As we approach – amazingly – the end segment of our Tandem Tour of Aotearoa/New Zealand, with some 2400km behind us from Cape Reinga and only 400+ to go to Bluff in the south, some words on why Jutta and I are raising money for the Rory Peck Trust.
And with those words an encouragement to readers to dip into their pockets to sponsor us, if not already done, as we make the final push towards the 3000km mark (though we will end up a few km short of that figure) and its sister £3000 target (where we don’t at all want to end up short.)
The Rory Peck Trust is named after a famously brave and brilliant British freelance cameraman who was killed in Moscow in 1993 while reporting the attempted coup against then-President Yeltsin for the BBC and other mainstream news organisations.
Without the organisational support and the insurance of a large employer, Rory’s widow Juliet and her family were suddenly and completely adrift, financially and in so many other ways on their own.
Two years later, inspired and driven by her experiences, Juliet with a group of colleagues and friends set up the Rory Peck Trust in her husband’s memory, to provide support for the families of freelance cameramen and women.
The Trust has since grown into an international organisation that quietly and modestly offers support to all freelance newsgatherers, financially and with a sense of being cared for, when they get into trouble, when they’re physically hurt or worse, and also increasingly now when they find themselves struggling with the emotional consequences of covering the worst things human beings can do to each other.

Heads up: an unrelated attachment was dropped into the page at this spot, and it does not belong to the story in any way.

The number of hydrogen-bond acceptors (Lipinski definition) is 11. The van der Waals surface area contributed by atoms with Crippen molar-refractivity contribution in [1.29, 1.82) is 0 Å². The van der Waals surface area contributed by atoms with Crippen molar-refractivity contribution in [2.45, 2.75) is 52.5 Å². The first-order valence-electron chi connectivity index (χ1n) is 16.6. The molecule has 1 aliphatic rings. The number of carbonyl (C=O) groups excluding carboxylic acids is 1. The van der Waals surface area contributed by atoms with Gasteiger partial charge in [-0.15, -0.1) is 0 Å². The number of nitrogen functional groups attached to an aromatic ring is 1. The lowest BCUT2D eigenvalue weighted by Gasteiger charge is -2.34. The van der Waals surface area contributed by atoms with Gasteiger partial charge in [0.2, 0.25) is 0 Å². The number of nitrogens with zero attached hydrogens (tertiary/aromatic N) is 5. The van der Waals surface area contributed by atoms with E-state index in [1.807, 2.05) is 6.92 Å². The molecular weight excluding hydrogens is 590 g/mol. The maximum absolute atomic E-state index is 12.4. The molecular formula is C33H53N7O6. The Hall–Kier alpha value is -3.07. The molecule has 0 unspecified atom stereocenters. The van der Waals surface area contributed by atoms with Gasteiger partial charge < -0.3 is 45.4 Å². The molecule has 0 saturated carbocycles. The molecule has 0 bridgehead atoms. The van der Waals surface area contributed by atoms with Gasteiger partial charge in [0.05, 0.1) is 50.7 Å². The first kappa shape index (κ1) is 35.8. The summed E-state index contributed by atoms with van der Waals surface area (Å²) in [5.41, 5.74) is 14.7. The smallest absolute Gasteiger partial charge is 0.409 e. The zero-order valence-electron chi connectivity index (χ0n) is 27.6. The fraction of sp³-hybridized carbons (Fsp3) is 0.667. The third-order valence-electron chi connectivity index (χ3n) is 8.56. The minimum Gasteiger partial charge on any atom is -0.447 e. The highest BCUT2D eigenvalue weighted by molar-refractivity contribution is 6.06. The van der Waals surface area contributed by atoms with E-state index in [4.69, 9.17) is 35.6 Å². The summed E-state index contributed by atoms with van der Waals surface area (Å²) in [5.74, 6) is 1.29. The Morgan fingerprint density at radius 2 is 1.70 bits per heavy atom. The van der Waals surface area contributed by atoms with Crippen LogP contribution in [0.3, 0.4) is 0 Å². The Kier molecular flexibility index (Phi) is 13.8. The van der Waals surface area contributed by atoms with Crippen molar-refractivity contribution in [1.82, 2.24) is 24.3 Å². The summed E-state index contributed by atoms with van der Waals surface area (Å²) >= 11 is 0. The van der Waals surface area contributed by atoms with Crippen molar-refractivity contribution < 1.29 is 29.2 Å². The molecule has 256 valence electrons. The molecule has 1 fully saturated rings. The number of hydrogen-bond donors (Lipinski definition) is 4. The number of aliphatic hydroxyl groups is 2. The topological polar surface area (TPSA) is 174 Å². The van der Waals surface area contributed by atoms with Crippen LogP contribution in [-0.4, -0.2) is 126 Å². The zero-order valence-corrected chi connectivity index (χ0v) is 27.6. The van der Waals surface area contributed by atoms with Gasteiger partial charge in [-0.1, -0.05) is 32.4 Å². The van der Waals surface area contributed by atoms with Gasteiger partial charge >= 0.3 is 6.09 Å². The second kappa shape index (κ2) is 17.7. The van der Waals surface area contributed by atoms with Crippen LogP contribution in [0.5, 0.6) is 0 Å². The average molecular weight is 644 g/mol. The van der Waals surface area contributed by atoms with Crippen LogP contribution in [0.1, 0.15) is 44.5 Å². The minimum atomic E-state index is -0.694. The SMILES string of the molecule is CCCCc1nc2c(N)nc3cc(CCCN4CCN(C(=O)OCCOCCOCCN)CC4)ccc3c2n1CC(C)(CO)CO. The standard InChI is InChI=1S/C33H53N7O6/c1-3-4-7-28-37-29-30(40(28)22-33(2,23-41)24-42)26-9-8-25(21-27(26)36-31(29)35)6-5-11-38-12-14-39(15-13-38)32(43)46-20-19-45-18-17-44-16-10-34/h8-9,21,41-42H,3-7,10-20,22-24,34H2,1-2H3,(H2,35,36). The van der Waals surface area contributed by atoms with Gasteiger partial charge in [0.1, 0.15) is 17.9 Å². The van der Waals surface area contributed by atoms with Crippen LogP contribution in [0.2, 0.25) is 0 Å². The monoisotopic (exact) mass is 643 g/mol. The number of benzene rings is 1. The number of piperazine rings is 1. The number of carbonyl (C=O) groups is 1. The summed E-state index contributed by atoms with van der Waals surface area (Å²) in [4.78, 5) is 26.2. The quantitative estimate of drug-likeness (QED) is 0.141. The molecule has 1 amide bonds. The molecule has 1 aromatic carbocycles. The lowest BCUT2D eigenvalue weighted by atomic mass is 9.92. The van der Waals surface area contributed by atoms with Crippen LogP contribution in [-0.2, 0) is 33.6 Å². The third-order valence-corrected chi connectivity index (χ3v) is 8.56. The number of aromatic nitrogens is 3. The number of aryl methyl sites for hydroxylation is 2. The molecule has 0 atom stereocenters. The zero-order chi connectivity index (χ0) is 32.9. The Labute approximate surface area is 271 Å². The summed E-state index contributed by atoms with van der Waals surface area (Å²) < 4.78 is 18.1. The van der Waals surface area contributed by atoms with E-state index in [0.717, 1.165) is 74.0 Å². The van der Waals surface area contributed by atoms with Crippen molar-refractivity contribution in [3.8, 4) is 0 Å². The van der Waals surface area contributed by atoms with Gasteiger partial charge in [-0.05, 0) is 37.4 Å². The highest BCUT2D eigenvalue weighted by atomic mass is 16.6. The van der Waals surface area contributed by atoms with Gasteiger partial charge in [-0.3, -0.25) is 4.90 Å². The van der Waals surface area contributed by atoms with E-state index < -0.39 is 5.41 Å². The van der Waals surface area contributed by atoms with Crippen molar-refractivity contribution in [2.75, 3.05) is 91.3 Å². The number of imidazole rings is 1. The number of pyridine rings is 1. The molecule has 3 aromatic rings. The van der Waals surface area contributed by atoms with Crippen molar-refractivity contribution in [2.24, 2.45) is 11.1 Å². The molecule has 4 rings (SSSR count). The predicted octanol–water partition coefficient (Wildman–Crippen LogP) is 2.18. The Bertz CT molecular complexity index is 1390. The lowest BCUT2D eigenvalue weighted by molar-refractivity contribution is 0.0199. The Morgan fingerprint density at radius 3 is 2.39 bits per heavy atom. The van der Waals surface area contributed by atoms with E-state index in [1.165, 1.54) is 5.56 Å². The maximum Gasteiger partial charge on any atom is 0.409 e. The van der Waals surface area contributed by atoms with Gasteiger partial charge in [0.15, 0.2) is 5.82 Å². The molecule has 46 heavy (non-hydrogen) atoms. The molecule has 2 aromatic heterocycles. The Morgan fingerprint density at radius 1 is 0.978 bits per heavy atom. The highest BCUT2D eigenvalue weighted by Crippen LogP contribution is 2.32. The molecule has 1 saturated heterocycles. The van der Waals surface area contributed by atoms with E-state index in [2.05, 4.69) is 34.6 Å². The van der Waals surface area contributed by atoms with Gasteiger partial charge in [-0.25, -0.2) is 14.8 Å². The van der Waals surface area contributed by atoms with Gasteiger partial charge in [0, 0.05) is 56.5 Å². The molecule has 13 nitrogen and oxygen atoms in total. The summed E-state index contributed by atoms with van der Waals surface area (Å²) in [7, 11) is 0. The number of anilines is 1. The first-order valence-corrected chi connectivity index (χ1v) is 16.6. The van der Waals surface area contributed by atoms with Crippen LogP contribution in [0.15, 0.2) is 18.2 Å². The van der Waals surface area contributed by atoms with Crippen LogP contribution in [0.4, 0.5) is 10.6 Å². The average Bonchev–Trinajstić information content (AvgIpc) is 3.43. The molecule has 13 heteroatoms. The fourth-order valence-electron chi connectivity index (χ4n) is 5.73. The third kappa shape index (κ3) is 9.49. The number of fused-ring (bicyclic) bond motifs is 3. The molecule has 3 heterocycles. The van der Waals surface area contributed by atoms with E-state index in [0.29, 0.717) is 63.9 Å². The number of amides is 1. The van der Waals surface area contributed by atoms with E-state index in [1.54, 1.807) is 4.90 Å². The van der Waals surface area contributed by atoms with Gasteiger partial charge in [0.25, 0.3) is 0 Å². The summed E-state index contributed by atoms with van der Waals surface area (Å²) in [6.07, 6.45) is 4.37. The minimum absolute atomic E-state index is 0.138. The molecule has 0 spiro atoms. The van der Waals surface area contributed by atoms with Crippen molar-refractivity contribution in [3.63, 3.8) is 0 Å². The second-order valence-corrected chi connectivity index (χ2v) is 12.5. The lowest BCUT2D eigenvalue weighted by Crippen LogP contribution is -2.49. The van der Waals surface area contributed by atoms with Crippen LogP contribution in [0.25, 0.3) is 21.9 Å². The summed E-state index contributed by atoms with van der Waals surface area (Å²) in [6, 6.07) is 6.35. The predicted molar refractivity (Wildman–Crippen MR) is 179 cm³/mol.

After our time with Reuters and the BBC, notably for Mark as senior BBC World Service Editor in helping set up hostile environment training and support in the late 1990s, that’s where we come in, as psychotherapists specialising in working with the impact of trauma, on ordinary folk as well as journalists.
Alongside its financial and material support for freelancers, the Rory Peck Trust has since 2014 distributed 14 grants to support colleagues in need of emotional and psychological help, and Mark is proud and pleased, as an ex-journalist and now therapist, to have been part of that network helping them get back on track.
The Trust not only supports the freelance journalists themselves, but can also help close relatives who have been affected, with grants to cover psychological assessment, treatment for PTSD and trauma, or the psychological stress of relocation/life in exile.
So, tandeming south through NZ with our RPT logo hanging from the front handlebar bag, with your help and generous support we hope to help the Trust reach out to and in turn to help ever more of those freelance journalists, fixers, cameramen and women, photographers and colleagues, local and international, who do such important work in bringing the world’s news to us.
If you haven’t already, please do give generously. The logo at the top right of each page of this blog, and the link across the top under the banner, will take you to Justgiving where it’s so easy to donate.
Mark and Jutta Brayne